Ironically enough, we pulled up right along side the beggar; he was about two feet from our car. Instead of acknowledging the existence of another human in close proximity, I chose to suddenly fumble with something in the glove box.
But my son saw him. My son made eye contact with him. I heard “ba ba ba ba ba” as he pointed to the smiling man who waved back.
Still in an ugly foul mood, I said, “Yes Eli, he should be working, he does have two arms and two legs that work! Instead of that sign, he could be holding a pizza sign or advertise something and get paid!”
But that wasn’t what my innocent son was saying at all.
I saw the nuisance. He saw the person.
Suddenly, I was horribly ashamed of myself and my judgments. An embarrassed wave of enlightenment washed over me. God only knows the circumstances that brought this man to this point in his life. He is someone’s son or brother, maybe husband or father. Who am I to judge this man and his worth?
An angry car horn from somewhere behind me snapped me out of my epiphany. But I have never forgotten how I felt in that moment. I wanted to stop my car and hug that man. But I didn’t.
My roly-poly baby son reminded me that everyone deserves respect and love. Babies are laughing, jiggling masses that radiate innocent, pure love. Babies are a little like dogs that way. They don’t judge a person’s worth by what they do for a living, they love regardless.
Researchers at Princeton discovered that, in a blink of an eye, upon seeing a new face, our adult brains decide whether a person is attractive, trustworthy, and potentially how educated a person is. Babies do not do this. They see a new face, and they smile.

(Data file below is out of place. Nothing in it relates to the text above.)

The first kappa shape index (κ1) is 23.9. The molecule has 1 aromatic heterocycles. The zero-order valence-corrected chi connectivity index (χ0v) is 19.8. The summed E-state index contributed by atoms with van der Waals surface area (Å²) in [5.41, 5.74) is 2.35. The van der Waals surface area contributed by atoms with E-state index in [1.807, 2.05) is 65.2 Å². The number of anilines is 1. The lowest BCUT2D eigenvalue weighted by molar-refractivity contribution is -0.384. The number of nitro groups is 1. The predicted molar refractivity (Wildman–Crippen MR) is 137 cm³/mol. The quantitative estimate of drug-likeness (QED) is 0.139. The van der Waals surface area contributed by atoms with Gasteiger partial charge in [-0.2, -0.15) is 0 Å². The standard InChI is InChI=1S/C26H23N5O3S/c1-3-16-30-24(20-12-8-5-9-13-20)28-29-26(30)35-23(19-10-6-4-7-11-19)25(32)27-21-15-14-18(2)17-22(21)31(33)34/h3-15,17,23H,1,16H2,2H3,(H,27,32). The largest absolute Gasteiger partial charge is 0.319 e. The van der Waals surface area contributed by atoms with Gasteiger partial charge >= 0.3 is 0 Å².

Sitting in a taxi with my son in San Francisco, I was reminded again of that shameful left turn moment. Our taxi driver, with his thick Indian accent and head dress, was an imposing man at first glance. We could have stayed in awkward silence as my son slept, but this time, I turned my judgment into curiosity and learned all about this amazing, intelligent man from Sri Lanka who was working two jobs to bring the rest of his family to America.
H. Jackson Brown Jr. said it best, “Remember that everyone you meet is afraid of something, loves something and has lost something.” As a parent, I want to teach my children about the world, but if I am present and attuned, my children might just teach me the most valuable lessons of all.
TAKE AWAY POINT - Be aware of the snap judgments you make everyday and remember to love like a baby does.
Until next time.
When my ex-wife came out four years ago, I knew MY world was never going to be the same, but I quickly realized that my children’s world was about to look very different too. Gone was the dream of the “white-picket-fence-perfect-million-dollar family”. This odd idyllic image was to be replaced by pickups and drop-offs to two different houses, each with two different bedrooms, two sets of clothes, and two sets of toys.